Most companies see customer service as a cost center. As a customer, I see customer service as a core part of the brand I’m doing business with.
Good customer service means I’m a happy customer, will buy more and recommend the company to others. Poor customer service means the opposite.
But customer service is part of the overall customer experience that makes us love or hate, ignore or embrace, trust or distrust a brand.
20+ years’ of research on public companies that provide a great customer experience has proven that they outperform their peers consistently while the laggards truly underperform.
Who Scores Highest When It Comes to Customer Experience?
It’s pretty telling that the highest scoring brand in customer service in the UK (and consistently in the top everywhere) is also the fastest growing retailer. That’s Amazon.
Their commitment to service goes all the way up to the CEO, Jeff Bezos, who said this:
“We see our customers as invited guests to a party, and we are the hosts. It’s our job every day to make every important aspect of the customer experience a little bit better.”
Apple, who also scores in the top on most lists, co-founder Steve Jobs who always had a great view of customer service and customer experience once said:
“You’ve got to start with the customer experience and work back toward the technology — not the other way around.”
One of my favorite brands of all time in terms of customer experience however is Southwest Airlines that has the following to say about themselves on the website:
“We like to think of ourselves as a Customer Service company that happens to fly airplanes (on schedule, with personality and perks along the way).”
Why Is Customer Service So Hard for Most Companies?
Customer experience and service is a long-term investment and not something that necessarily always gives a short-term return.
“Challenger brands, often unencumbered by legacy systems and processes, are gaining on their larger competitors by offering straightforward, personal, seamless and quick service experience,” said Jo Causon, chief executive of the Institute of Customer Service.
This makes it difficult for companies focused on quarterly or annual targets to make the investment because it may take as long as 3-5 years before you truly see the results in brand loyalty and premium price.
So, it may be more challenging for incumbents to deliver a great customer experience but it’s not an excuse. 7 out of the top 10 companies in the US and 7 in the UK are more than 30 years old.
It’s astounding that the carriers/mobile operators generally perform so poorly in Europe. The only telco to make the top 100 list was Tesco Mobile which is just MVNO tied to top retailer Tesco. Maybe this is because most of them are focused on cost cutting and IT programs to retain profit margins instead of offering better services.
Where to Start with Customer Service?
Most customers interact with brands through their mobile phone today whether it’s browsing, apps or calling. The first step is to map out the customer journey to ensure that it’s really understood. Identify what’s positive, negative, neutral, different areas for improvement and so on. Develop a long-term vision based on this input and the roadmap to get there including measurable metrics along the way. Be realistic about the time it will take.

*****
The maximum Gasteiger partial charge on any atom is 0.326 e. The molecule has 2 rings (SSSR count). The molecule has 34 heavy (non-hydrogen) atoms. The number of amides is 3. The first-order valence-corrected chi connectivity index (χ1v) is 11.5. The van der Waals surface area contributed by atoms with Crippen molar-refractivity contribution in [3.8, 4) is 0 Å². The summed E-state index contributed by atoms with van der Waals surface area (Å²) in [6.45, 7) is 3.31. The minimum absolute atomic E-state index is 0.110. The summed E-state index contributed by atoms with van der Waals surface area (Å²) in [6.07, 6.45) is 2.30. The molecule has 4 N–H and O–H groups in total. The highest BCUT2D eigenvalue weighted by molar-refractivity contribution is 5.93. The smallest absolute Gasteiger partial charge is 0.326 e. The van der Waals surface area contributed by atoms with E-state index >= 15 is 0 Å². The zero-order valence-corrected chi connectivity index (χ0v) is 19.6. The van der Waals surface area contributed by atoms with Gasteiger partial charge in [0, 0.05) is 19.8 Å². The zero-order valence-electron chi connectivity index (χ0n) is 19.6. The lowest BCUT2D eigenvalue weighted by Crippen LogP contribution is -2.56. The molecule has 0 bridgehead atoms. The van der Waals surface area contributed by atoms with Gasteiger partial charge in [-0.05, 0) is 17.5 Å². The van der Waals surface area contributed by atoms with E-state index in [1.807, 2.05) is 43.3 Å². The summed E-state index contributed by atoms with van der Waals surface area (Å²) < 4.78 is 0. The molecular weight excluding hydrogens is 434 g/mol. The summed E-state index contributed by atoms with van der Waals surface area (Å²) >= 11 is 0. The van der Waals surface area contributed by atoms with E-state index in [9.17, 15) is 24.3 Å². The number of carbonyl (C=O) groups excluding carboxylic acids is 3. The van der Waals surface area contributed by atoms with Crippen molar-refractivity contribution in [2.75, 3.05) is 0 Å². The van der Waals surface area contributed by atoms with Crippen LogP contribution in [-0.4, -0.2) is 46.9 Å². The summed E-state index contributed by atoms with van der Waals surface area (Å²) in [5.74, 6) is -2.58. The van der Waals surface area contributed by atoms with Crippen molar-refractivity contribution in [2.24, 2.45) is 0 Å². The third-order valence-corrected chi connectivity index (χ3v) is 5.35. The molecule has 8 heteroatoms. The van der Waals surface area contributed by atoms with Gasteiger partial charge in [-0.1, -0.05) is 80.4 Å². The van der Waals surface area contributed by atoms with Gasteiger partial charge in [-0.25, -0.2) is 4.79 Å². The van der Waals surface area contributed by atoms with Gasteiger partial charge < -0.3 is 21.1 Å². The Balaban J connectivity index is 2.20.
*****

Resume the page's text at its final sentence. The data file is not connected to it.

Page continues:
Ensure that all employees play a part in the journey, because the most successful companies above have customer service in their DNA.
The second step is data. Use data to track progress towards the vision. Measure improvements in ability to help customers, response time, resolution time or whatever else is relevant. Collect data that is useful in the short and longer term (see next point).
What About AI?
AI is unlikely to make customer service better in the short term for most companies. Chatbots, voice interfaces, IVRs and personalization based on data has a tendency to either not satisfy user expectations or turn creepy.
We believe that companies should instead start experimenting by using AI to:
- Provide customer facing staff with better information and recommendations on how they can help customers
- Learn what customers are doing, try to predict what they will do next and attempt to support customers so that the AI response can be analyzed and improved over time and once it matches or gets better than the human answer, we’ll be ready to make the switch
A great example of using AI/Machine Learning to learn is TechSee that gives customer care agents ‘eyes’ to see and understand problems. All visuals, voice and data is recorded and using machine learning the expectation is to be able to automate the service within a couple of years.
Every organization needs to constantly strive towards improving customer service and the overall customer experience whether it’s Ryanair or Louis Vuitton. Improving customer service is foremost a human-centric challenge with technology being second on the list. Start with the human and work backwards towards finding the best technical solution.
DMI has 10 years’ experience of helping organizations improve customer service taking a human-centric approach supported by mobile solutions, data and AI. Contact us if you have questions.
Magnus Jern, Chief Innovation Officer